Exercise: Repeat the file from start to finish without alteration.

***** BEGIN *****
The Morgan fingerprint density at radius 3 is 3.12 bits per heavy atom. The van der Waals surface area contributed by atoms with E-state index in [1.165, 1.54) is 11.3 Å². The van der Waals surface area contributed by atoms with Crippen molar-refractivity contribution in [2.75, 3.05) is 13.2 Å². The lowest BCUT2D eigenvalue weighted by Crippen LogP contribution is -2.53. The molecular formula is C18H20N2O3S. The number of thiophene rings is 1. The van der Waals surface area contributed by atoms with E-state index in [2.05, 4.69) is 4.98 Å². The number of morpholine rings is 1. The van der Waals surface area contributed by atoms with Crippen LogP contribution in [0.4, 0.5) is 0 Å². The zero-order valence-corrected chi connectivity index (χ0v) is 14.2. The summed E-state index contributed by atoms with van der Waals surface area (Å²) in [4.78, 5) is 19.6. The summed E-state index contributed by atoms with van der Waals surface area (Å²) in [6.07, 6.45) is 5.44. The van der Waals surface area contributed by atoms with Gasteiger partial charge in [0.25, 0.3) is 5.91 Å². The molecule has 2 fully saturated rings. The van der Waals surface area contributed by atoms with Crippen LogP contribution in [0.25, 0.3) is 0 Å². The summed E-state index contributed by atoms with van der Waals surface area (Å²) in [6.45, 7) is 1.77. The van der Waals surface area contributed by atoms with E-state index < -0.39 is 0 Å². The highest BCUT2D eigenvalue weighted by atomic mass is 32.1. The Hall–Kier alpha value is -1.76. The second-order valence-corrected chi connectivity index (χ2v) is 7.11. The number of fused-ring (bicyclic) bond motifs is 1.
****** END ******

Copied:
The Morgan fingerprint density at radius 3 is 3.12 bits per heavy atom. The van der Waals surface area contributed by atoms with E-state index in [1.165, 1.54) is 11.3 Å². The van der Waals surface area contributed by atoms with Crippen molar-refractivity contribution in [2.75, 3.05) is 13.2 Å². The lowest BCUT2D eigenvalue weighted by Crippen LogP contribution is -2.53. The molecular formula is C18H20N2O3S. The number of thiophene rings is 1. The van der Waals surface area contributed by atoms with E-state index in [2.05, 4.69) is 4.98 Å². The number of morpholine rings is 1. The van der Waals surface area contributed by atoms with Crippen LogP contribution in [0.4, 0.5) is 0 Å². The zero-order valence-corrected chi connectivity index (χ0v) is 14.2. The summed E-state index contributed by atoms with van der Waals surface area (Å²) in [4.78, 5) is 19.6. The summed E-state index contributed by atoms with van der Waals surface area (Å²) in [6.07, 6.45) is 5.44. The van der Waals surface area contributed by atoms with Gasteiger partial charge in [0.25, 0.3) is 5.91 Å². The molecule has 2 fully saturated rings. The van der Waals surface area contributed by atoms with Crippen LogP contribution in [0.25, 0.3) is 0 Å². The summed E-state index contributed by atoms with van der Waals surface area (Å²) in [6.45, 7) is 1.77. The van der Waals surface area contributed by atoms with E-state index < -0.39 is 0 Å². The highest BCUT2D eigenvalue weighted by atomic mass is 32.1. The Hall–Kier alpha value is -1.76. The second-order valence-corrected chi connectivity index (χ2v) is 7.11. The number of fused-ring (bicyclic) bond motifs is 1.